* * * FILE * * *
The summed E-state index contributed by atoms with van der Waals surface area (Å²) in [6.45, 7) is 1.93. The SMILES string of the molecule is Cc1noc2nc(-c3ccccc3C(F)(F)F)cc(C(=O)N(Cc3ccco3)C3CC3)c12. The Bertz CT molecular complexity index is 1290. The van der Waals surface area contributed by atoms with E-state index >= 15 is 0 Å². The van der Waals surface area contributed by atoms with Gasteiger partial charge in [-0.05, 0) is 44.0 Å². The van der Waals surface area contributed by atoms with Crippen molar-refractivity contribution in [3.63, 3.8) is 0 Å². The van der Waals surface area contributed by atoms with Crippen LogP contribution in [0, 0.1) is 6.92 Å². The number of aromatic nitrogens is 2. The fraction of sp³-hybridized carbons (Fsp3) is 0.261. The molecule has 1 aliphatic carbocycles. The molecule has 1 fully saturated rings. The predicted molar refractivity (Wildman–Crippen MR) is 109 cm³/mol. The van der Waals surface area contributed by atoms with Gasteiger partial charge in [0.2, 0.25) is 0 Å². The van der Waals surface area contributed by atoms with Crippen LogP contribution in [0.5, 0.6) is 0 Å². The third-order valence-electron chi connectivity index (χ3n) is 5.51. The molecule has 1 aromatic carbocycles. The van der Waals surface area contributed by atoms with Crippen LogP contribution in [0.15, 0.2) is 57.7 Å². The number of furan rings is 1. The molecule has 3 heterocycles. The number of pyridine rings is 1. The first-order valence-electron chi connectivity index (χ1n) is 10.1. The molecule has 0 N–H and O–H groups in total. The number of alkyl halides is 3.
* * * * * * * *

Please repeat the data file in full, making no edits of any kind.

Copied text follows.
The summed E-state index contributed by atoms with van der Waals surface area (Å²) in [6.45, 7) is 1.93. The SMILES string of the molecule is Cc1noc2nc(-c3ccccc3C(F)(F)F)cc(C(=O)N(Cc3ccco3)C3CC3)c12. The Bertz CT molecular complexity index is 1290. The van der Waals surface area contributed by atoms with E-state index >= 15 is 0 Å². The van der Waals surface area contributed by atoms with Gasteiger partial charge in [-0.05, 0) is 44.0 Å². The van der Waals surface area contributed by atoms with Crippen molar-refractivity contribution in [3.63, 3.8) is 0 Å². The van der Waals surface area contributed by atoms with Crippen LogP contribution in [0, 0.1) is 6.92 Å². The number of aromatic nitrogens is 2. The fraction of sp³-hybridized carbons (Fsp3) is 0.261. The molecule has 1 aliphatic carbocycles. The molecule has 1 fully saturated rings. The predicted molar refractivity (Wildman–Crippen MR) is 109 cm³/mol. The van der Waals surface area contributed by atoms with Gasteiger partial charge in [0.2, 0.25) is 0 Å². The van der Waals surface area contributed by atoms with Crippen LogP contribution in [0.5, 0.6) is 0 Å². The third-order valence-electron chi connectivity index (χ3n) is 5.51. The molecule has 1 aromatic carbocycles. The van der Waals surface area contributed by atoms with Crippen LogP contribution in [0.15, 0.2) is 57.7 Å². The number of furan rings is 1. The molecule has 3 heterocycles. The number of pyridine rings is 1. The first-order valence-electron chi connectivity index (χ1n) is 10.1. The molecule has 0 N–H and O–H groups in total. The number of alkyl halides is 3.